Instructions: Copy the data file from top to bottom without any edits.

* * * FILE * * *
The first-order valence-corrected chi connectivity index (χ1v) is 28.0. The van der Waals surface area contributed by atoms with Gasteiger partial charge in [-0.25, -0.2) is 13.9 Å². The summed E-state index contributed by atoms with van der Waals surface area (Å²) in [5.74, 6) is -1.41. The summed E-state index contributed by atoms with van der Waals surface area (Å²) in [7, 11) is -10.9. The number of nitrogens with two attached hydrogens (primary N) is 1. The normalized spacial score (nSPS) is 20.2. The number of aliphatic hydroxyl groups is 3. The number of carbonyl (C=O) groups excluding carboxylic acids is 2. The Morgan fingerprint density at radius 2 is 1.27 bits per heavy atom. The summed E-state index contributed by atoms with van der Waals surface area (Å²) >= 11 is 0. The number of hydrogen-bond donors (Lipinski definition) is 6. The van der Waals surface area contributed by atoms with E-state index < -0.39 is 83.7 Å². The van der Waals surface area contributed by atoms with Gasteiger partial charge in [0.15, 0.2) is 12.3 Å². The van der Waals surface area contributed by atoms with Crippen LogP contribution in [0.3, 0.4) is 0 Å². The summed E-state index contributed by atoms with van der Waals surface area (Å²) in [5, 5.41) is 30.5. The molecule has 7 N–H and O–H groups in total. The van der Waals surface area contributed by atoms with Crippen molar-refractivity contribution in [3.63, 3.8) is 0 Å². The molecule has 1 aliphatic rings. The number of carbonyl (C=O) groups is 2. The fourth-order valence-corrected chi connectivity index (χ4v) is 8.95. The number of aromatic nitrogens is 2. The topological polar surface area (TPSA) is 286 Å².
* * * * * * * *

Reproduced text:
The first-order valence-corrected chi connectivity index (χ1v) is 28.0. The van der Waals surface area contributed by atoms with Gasteiger partial charge in [-0.25, -0.2) is 13.9 Å². The summed E-state index contributed by atoms with van der Waals surface area (Å²) in [5.74, 6) is -1.41. The summed E-state index contributed by atoms with van der Waals surface area (Å²) in [7, 11) is -10.9. The number of nitrogens with two attached hydrogens (primary N) is 1. The normalized spacial score (nSPS) is 20.2. The number of aliphatic hydroxyl groups is 3. The number of carbonyl (C=O) groups excluding carboxylic acids is 2. The Morgan fingerprint density at radius 2 is 1.27 bits per heavy atom. The summed E-state index contributed by atoms with van der Waals surface area (Å²) >= 11 is 0. The number of hydrogen-bond donors (Lipinski definition) is 6. The van der Waals surface area contributed by atoms with E-state index < -0.39 is 83.7 Å². The van der Waals surface area contributed by atoms with Gasteiger partial charge in [0.15, 0.2) is 12.3 Å². The van der Waals surface area contributed by atoms with Crippen LogP contribution in [0.3, 0.4) is 0 Å². The summed E-state index contributed by atoms with van der Waals surface area (Å²) in [5, 5.41) is 30.5. The molecule has 7 N–H and O–H groups in total. The van der Waals surface area contributed by atoms with Crippen molar-refractivity contribution in [3.63, 3.8) is 0 Å². The molecule has 1 aliphatic rings. The number of carbonyl (C=O) groups is 2. The fourth-order valence-corrected chi connectivity index (χ4v) is 8.95. The number of aromatic nitrogens is 2. The topological polar surface area (TPSA) is 286 Å².